Making Meaning And Identity With Stuff

In essence, a museum is just a big room, or a collection of rooms, packed full of stuff. What’s more, the stuff that’s on display in those few rooms would hardly make a dent in the stuff that’s hidden away in various stores, both on and off-site. But, the magical thing about stuff is that the things you like might not be the same things that I like. I might have an interest in Anglo-Saxon stuff, you might have an interest in Ancient Greek stuff – there’s plenty to go around!

Different stuff mean different things to different people in different ways, as variety is indeed the spice of life. That’s because objects hold meanings for us, as people, and they help us to shape our identity, as well as our view of the world. I have a few things in my life which mean the world to me, but I also have things in my life which might not have a huge amount of innate sentimental value, but say a lot about myself and my interests. For example, I have a pocket-watch that I like to wear. I don’t necessarily wear it because it helps me to tell the time, though. I wear it because my girlfriend gave it to me for Christmas last year, and it reminds me of her. I wear it because I like to listen to the sounds of the gears working, and the gentle tick in moments of silence. But I also wear it because I enjoy winding it – I have no idea why.

At the same time, I have an Xbox One that I like to play in my spare-time. It doesn’t mean the world to me, and if it broke (which it has done once before) or if it got stolen, I would replace it in a heart-beat. It’s because I have no connection to the object itself, my connection is with what the object represents. To me, my Xbox One is replaceable, but the act of playing video-games in my spare time is not. Playing video games with my friends, and writing about them on my website, makes up a large part of my identity. In a way, the Xbox One helps me to form part of my identity, but the object itself means very little to me – it’s in the act of playing it that I find meaning. The pocket-watch, however, doesn’t really shape me as a person but it does have a huge amount of personal meaning to me.

Take the recent decision by the Natural History Museum to remove ‘Dippy The Diplodocus’ from the main entrance, as an example. Dippy has been there for over three decades now, and the decision to remove it from display, and replace it with a blue whale skeleton, has been met with uproar and outrage. People have a strong connection with that dinosaur, because they associate it with both the Natural History Museum and their first experience of visiting the institution. It’s quite awe-inspiring, to walk into the vast hall and be greeted by the arching neck of Dippy, and it’s a memory that seems to ingrain itself in people’s minds. Dippy might represent a school trip to the Natural History Museum as a child, it might remind someone of their first date, or the first time that their Mum or Dad took them on a trip to the City. It might have sparked a love for museums, or a passion for dinosaurs – people can make all kinds of meaning from things.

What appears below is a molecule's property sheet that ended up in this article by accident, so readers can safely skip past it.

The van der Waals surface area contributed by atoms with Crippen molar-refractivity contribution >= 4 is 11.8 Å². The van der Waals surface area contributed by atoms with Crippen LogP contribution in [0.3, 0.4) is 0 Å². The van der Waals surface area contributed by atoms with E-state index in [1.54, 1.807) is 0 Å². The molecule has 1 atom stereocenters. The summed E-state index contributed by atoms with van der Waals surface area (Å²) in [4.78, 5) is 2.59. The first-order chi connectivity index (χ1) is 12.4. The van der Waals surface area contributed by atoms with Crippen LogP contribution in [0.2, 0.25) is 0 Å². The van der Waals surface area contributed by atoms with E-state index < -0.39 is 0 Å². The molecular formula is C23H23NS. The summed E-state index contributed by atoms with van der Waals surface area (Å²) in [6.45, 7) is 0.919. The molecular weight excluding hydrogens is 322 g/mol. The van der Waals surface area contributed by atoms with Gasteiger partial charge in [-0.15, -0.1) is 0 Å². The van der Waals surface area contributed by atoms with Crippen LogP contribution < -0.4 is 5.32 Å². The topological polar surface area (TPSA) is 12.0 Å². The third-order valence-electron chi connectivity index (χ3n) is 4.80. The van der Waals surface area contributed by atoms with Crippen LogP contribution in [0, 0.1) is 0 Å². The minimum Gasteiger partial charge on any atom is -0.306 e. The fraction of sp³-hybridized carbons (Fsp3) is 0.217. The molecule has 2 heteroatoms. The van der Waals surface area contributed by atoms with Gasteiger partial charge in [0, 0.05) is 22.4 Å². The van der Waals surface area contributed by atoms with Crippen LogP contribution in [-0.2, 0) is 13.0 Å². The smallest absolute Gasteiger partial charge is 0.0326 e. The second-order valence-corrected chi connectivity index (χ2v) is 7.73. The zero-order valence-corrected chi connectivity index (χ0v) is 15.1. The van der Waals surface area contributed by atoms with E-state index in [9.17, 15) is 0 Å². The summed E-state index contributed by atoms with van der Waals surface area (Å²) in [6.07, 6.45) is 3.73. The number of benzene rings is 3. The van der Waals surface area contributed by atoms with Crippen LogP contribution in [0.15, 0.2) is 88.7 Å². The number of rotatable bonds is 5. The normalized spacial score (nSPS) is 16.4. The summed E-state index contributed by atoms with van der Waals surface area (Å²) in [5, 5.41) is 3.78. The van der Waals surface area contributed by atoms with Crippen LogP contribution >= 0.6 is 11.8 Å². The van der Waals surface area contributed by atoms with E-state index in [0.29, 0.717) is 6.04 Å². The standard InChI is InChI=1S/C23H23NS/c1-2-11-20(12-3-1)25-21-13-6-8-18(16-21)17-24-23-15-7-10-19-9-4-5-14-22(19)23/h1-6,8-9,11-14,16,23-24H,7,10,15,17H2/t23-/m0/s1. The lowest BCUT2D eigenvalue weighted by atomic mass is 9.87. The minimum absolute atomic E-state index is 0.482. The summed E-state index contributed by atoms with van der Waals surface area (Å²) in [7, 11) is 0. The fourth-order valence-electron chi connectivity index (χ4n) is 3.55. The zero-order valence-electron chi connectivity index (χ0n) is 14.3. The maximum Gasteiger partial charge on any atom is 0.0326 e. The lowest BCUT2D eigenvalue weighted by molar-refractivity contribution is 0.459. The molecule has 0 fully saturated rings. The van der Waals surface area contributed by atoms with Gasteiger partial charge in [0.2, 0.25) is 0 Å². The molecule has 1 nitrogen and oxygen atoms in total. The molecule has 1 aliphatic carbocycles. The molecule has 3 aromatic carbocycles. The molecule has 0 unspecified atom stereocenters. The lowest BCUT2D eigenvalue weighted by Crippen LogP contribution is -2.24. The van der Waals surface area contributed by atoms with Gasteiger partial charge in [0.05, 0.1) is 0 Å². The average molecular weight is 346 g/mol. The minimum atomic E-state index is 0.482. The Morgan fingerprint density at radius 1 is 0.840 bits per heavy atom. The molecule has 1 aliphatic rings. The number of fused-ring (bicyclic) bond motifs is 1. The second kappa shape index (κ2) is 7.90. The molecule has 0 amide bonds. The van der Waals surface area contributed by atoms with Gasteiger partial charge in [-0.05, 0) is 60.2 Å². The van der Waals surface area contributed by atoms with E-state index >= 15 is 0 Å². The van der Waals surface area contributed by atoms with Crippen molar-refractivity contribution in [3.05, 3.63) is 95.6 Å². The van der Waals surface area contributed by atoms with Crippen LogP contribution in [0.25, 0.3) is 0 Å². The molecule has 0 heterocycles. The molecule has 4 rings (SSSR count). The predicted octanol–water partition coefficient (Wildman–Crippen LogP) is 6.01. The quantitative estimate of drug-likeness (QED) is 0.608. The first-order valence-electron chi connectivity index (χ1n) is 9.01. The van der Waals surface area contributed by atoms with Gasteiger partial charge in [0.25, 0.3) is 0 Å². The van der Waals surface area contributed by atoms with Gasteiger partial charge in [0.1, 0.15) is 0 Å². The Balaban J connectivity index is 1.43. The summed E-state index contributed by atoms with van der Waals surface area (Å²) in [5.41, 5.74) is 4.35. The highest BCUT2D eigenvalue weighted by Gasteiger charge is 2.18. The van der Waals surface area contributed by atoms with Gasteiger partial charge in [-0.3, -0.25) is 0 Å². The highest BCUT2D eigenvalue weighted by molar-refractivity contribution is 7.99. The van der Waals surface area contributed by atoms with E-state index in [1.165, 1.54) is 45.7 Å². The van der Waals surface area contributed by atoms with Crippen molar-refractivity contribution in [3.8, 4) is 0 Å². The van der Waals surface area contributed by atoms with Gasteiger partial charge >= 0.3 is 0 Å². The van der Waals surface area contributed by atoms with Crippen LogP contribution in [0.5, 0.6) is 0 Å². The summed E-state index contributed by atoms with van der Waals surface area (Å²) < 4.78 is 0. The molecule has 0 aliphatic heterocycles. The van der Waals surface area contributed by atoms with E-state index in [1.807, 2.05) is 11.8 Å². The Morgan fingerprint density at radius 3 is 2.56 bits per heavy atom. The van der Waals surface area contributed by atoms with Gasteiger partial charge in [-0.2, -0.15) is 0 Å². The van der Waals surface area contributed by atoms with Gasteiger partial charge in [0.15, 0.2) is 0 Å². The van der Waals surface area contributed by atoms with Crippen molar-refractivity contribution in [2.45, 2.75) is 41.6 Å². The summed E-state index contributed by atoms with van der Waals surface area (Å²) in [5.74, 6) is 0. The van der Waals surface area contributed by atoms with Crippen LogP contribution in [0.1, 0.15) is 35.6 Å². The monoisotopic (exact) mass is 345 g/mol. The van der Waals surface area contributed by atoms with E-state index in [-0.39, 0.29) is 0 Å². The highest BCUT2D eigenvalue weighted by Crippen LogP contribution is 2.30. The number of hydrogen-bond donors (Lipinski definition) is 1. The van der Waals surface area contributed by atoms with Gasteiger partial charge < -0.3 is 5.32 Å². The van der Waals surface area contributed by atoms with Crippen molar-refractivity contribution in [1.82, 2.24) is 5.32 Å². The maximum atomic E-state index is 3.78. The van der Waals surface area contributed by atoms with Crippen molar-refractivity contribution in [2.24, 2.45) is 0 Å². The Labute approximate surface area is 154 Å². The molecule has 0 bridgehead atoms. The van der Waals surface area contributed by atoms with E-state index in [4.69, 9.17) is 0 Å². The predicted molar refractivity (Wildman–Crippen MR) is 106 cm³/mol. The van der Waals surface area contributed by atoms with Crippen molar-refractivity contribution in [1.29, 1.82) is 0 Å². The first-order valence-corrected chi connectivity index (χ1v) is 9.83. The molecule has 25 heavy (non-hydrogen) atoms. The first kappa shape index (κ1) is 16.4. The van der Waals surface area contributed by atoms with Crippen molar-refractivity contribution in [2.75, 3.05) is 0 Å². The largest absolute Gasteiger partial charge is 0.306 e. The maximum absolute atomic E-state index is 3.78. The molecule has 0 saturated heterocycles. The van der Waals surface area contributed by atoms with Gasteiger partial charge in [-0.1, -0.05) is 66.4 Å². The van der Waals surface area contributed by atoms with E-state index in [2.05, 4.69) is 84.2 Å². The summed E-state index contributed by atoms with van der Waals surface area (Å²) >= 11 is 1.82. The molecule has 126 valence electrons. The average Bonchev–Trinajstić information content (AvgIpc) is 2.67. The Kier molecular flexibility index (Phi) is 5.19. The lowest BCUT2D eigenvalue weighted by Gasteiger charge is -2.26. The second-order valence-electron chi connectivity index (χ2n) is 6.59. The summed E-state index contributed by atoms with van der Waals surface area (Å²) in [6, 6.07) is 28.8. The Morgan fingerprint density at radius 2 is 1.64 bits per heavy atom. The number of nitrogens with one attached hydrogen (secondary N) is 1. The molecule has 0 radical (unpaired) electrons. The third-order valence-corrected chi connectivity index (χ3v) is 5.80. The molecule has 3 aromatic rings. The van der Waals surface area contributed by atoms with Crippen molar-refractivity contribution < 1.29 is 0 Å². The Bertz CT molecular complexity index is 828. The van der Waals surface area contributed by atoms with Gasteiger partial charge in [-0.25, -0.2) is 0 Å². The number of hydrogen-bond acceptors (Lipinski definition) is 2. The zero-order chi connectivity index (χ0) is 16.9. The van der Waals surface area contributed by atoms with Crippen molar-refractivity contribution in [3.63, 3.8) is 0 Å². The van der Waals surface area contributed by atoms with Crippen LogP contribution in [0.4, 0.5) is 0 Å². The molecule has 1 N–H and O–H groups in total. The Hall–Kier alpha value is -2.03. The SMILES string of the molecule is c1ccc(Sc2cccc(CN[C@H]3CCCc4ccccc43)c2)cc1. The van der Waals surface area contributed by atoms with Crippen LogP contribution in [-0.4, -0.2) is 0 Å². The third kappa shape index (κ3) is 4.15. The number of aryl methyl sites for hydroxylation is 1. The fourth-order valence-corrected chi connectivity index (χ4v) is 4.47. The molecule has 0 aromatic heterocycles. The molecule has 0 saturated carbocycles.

So, when the Natural History Museum announced that they would be retiring Dippy, people were understandably upset. But, did you know that Dippy isn’t even ‘real’? It’s actually a cast of fossils discovered as long ago as 1898. The skeleton that greets us at the main entrance to the wonderful Natural History Museum, the first object that we see as we enter the treasure-trove of natural wonders, is actually just a representation of an animal that lived millions of years ago. For me, that’s a real testament to the power of objects. How strong must these meanings that we make with objects be, if the concept of replacing something ‘fake’ with a ‘real’ blue whale skeleton has caused this much drama? That’s pretty damn impressive.

For me, I’m of the opinion that replacing Dippy is a good thing. I think that it’s time for a new generation to create new meaning from a new object. I will always remember gazing up at that massive dinosaur, holding my Dad’s hand as I walked in to the museum for the first time as a small kid. But I will also remember the first time that I see ‘Willy the Whale’ (name pending), perhaps holding the hand of my future son or daughter, as I take them on their first visit to the museum.

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